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A museum pass to an immersive and customised experience
A museum visit is an amazing opportunity to immerse yourself in someone else’s mind, in someone else’s world. To be fully present means to be fully open to the experience. To fall into a flow of observing, questioning, understanding and reflecting on what we have seen, heard and felt. To deepen the visitor's time at the museum, we propose Eaves - a museum pass to an immersive experience accustomed to your presence.
What happens when we imagine a museum visit without phones, minimise the amount of reading of plaques and have the visitor use all of their visual energy on sensing their surroundings? By limiting the amount of visual queues for the visitor, enhancing the auditive context, we aim to bring the visitor closer to the exhibitions. At the same time we can bring a person closer to the art, the artist and the artist closer to the person observing their work. By exploring an element of auditive augmented reality, an opportunity to open up museum visits to people with a visual impairment or difficulties learning through text becomes a clear advantage as well. At the start of your visit you have the chance to set up Eaves based on your expectations and ambitions, so that you get the most out of your visit. During your visit, Eaves is your companion and museum pass, guiding you through the exhibitions and it architecture, while informing you on the pieces that intrigue you. When returning Eaves, you receive a summary and a condensed version of your visit so that you can re-visit it whenever you feel like, and share it with others. Like going to a museum with a knowledgable friend, or eaves-dropping into a guided tour, Eaves tailors your visit to your expectations, your behaviour and your past museum visits.
The museum experience with eaves
In an unfamiliar setting, it is easy to lose your way. When exhibitions are laid out, the story the artefacts tell follows this path. So as a visitor you gain a lot by knowing your way- that is why in this system will play in a panoramic stereo sound. Working with an intuitive use of sound, the exhibition’s ambient soundscape increases on your left, right, front or back to pull you towards that direction. Through tracking installations connected to Eaves, the museum knows where you are, and where you best head to next
When picking up Eaves, a set of possibilities is given to you. The museum could put together a itineraries where the visitor is guided through e.g. the must sees, or pinnacles of the style etc depending on the amount of time they have available. In this way, the museum can add layers of storytelling on their exhibitions; hidden narratives that are revealed when placing specific artefacts together. The visitor can also set the level of information about the artwork; whether they feel they are complete novices or experts in the subject.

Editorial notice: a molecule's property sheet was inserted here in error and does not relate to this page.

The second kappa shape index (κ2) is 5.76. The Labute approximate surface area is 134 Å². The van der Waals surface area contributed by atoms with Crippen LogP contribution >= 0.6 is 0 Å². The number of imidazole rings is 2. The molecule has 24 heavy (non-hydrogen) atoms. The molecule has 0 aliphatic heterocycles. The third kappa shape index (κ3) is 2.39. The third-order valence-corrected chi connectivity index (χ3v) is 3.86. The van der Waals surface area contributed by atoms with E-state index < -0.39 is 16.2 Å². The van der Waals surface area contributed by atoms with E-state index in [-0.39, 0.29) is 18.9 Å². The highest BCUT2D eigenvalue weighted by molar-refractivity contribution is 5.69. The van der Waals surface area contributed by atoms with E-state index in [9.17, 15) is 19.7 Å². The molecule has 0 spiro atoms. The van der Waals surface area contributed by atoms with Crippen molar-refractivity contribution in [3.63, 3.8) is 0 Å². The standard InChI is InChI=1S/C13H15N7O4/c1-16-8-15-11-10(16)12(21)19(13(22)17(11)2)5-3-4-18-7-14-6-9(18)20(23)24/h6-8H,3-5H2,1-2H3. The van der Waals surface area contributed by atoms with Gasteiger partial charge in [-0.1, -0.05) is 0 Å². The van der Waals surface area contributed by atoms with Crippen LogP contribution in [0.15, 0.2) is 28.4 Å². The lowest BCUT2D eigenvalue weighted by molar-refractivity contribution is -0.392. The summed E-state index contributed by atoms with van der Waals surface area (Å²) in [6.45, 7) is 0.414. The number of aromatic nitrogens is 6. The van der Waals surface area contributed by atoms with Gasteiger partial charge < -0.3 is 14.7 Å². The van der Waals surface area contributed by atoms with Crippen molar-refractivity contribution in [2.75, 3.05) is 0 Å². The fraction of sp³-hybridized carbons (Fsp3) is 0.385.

At the end of the visit, Eaves is handed back for cleaning and charging, if needed. The visitor will get a prompt to synchronize their museum visit summary with a digital device or account. The summary brings together your visit, based on the data, such as location, narrations listened to, duration, etc. acquired during that time. Favourite artists or artefacts helping you to find new museums to discover in your city or anywhere in the world. Maybe something in the gift shop would be of interest? Bringing together the narrations you listened to so you can revisit them wherever you are or share with close ones. And if you missed a narration during your visit because you had to hurry, it will be there for you, too.
To improve our understanding of the scope of this context, we looked into the museum visit experience by mapping out general situations and needs that might arise. Through a visit at a local art museum, we identified several existing pain points that had a reoccurring effect into ther museums. These are known issues in museums and are the subject of active discussions among museum curators.
Some situations identified as interesting to look into further:
· An installation with accompanying sound is easily overheard in other rooms. A video with audio needs headphones that are usually occupied by another visitor, or deemed to unhygienic to use.
· An installation in the middle of the room has the information placed on a close-by wall, which requires the visitor to memorise either the text or the experience.
· Information on a plaque become impossible to read when other visitors obscure it.
· A sense of uncertainty is felt when the directions or layout are unclear.
· When visiting in a group, people have different speeds to tour a museum and might not synchronise well.